2007 LEGISLATIVE UPDATE - PART 1
2007 LEGISLATIVE UPDATE
PART 1 - RESERVES

    The 2007 Session of the Florida Legislature addressed many issues which affect community associations in Florida. This is the first in a series of eLawyers which will summarize the major changes affecting both condominium and homeowner associations.

    Because the new legislation is only summarized, prior to taking any action, the actual text of the new laws should be reviewed. This Issue will summarize changes to Florida Statute 720.303(6) dealing with homeowner associationís budgets, and specifically association reserves.

    Senate Bill 902 enacted new law 2007-173, effective July 1, 2007 which amends Florida Statute 720.303(6), along with other amendments which will be reviewed in future eLawyers. Prior to the enactment of this Bill, there were no statutory provisions relating to the creation or use of reserve accounts for homeowners associations.  Any requirements for funding reserve accounts were contained within the associationís governing documents. Many associations, however, established reserve accounts simply as a policy decision and good accounting practice. The new law makes slight changes to the old 720.303(6) 'Budgets', and designates the former section as 720.303(6)(a). The significant changes are incorporated by adding entirely new sections 720.303(6)(b) through (h). These new sections deal exclusively with the establishing and operation of reserve accounts. The main provisions of the new sections are as follows:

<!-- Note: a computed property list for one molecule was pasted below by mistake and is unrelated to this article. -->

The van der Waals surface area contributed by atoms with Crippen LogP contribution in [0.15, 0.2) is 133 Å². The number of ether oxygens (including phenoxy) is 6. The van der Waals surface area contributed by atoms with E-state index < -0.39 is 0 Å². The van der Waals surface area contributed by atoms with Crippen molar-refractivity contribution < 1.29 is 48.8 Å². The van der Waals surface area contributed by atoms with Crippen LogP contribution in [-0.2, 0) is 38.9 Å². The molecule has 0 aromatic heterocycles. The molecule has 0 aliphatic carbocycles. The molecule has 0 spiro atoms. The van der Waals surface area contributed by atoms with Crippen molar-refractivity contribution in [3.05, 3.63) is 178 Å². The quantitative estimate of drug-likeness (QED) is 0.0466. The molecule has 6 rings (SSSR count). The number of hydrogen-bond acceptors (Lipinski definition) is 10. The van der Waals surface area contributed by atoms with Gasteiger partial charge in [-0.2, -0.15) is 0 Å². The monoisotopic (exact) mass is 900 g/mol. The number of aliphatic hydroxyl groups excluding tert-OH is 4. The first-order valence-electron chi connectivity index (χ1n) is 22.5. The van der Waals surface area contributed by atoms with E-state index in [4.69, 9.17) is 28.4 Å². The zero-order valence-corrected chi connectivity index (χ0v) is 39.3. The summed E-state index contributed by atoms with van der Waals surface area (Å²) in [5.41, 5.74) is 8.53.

I. Statutory Reserves

    1) The budget may include reserve accounts for capital expenditures and deferred maintenance to the extent that the documents do not limit increases, including reserves. This means that if your Associationís documents prohibit increasing the budget over a certain percentage, such as 10%, 15%, etc., including reserves, then your Association will not be able to establish reserve accounts pursuant to this statute. This is because the cap will prevent the Association from establishing the amount of reserves required pursuant to the mathematical formulas in this section.

    2) If reserve accounts are established, the reserve accounts must thereafter be determined, maintained and waived pursuant to this section of the Florida Statutes.

    3) If the Associationís budget does not include reserves and the Association is responsible for repair and maintenance of capital improvements that may result in special assessments if reserves are not provided, the financial report for the preceding fiscal year must state in conspicuous type:

    THE BUDGET OF THE ASSOCIATION DOES NOT PROVIDE FOR RESERVE ACCOUNTS FOR CAPITAL EXPENDITURES AND DEFERRED MAINTENANCE THAT MAY RESULT IN SPECIAL ASSESSMENTS. OWNERS MAY ELECT TO PROVIDE FOR RESERVE ACCOUNTS PURSUANT TO THE PROVISIONS OF SECTION 720.303(6), FLORIDA STATUTES, UPON THE APPROVAL OF NOT LESS THAN A MAJORITY OF THE TOTAL VOTING INTERESTS OF THE ASSOCIATION.

    4) Reserve accounts may be established by the developer or when the membership elects to do so, by not less than a majority of the total voting interests of the association at a meeting of the membership or by written consent.